Wednesday, May 11, 2011

Tie-Dyed Carport (posted by Elizabeth)

Yesterday, our group gathered under St. Anna’s carport to begin the first step in tie-dying prep for Saturday’s seminar. Yes, we came to Kenya with enough dye to color the 120 GIS t-shirts we brought in tow. It turns out that tie-dye works on carport concrete just about as well as it does on white cotton t-shirts. After our librarian/chemist (we affectionately call her Ahh-Dell) began her water and powdered dye brew, we knew we were in for some serious coloration. The morning work took a bit longer in clean-up than it did in preparation, but we left St. Anna’s with perhaps only a hint of turquoise on her concrete floor. So, we are officially one step closer to Saturday’s GIS extravaganza.

In the afternoon, after a quick jaunt to the market or two or three, we visited Archbishop Okoth Ojolla Girls’ Secondary School. We met with the principal and then had a brief moment to introduce our group to the 9 Umoja scholars living and studying at the school. We were very impressed by the boarding school, and were excited to hear about the girls’ daily and weekly routines. It is our hope that someone from Umoja may begin to visit these girls on their “visitation day,” which comes around each month. As orphans and vulnerable girls, they often do not receive visitors on that day, which we feel must be difficult for them.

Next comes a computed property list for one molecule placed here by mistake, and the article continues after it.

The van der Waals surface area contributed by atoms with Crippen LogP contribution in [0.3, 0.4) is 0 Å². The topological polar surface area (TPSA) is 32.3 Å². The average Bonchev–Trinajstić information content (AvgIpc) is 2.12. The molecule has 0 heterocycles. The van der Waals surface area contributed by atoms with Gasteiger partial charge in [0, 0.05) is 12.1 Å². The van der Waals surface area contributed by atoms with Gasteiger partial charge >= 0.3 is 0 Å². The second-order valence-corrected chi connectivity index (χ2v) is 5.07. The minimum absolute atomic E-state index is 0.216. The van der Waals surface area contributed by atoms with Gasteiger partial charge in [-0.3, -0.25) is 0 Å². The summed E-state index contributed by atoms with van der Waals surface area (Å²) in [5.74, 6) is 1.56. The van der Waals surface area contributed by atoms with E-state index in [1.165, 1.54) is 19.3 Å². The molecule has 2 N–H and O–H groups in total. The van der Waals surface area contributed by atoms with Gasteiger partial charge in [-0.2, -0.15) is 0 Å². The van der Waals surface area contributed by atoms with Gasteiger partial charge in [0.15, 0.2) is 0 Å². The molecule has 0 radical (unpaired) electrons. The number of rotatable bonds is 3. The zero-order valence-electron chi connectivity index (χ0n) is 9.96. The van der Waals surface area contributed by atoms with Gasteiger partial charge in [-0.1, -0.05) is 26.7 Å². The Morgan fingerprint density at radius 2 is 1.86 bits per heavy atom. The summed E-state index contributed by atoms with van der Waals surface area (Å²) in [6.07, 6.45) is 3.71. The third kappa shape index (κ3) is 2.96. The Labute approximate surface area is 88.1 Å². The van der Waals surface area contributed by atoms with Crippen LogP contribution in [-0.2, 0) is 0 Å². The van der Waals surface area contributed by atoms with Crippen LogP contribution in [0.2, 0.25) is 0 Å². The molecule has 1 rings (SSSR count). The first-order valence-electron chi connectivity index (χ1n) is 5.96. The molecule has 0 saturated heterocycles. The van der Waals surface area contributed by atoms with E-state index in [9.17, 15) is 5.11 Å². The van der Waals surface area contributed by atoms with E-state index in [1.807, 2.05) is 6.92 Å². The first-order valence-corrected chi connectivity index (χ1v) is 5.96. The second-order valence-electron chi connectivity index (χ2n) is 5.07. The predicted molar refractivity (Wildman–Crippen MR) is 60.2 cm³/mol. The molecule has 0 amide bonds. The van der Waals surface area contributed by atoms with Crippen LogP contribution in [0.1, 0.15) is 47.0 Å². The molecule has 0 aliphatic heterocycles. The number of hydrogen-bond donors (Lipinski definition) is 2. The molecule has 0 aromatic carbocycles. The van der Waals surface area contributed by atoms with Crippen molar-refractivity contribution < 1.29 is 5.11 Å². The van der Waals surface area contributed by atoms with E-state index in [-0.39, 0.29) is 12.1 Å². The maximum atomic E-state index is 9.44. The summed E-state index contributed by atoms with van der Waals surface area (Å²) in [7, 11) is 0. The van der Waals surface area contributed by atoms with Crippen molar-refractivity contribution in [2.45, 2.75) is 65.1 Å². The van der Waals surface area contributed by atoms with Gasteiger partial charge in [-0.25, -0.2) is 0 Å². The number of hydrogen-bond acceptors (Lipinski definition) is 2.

Later that afternoon, we traveled back to St. George’s Sianda Primary School to meet with some of the female guardians from the many different Umoja schools. They shared with us about their concerns for the girl child. Much of what they said echoed what we have been hearing … that the girl child is often overworked and underappreciated, that many relatives or guardians do not see the benefit in educating her, and that she is often forced to turn toward men (many times, bad men) for economic support. We also discussed the information allowing girls more rights in the new constitution, and like in many other places, some of the women seemed aware, while many seemed uncertain about what the new bill of rights means for them. The women also differed in their understanding on the girls’ reproductive health education. The women were passionate and truly opened up to us. We are so appreciative of their trust and desire. They hope that the day’s meeting may be the beginning of a regular gathering for the guardians to discuss such issues.

In the evening, we met Umoja supporters Tom and Philip (Dave Berry: Philip says hi!) at a Chinese/Thai restaurant for dinner. Plenty of food was eaten by all. It was the UN of dinners, Americans and Kenyans gathering around a Chinese/Thai table. A great close to a good day.

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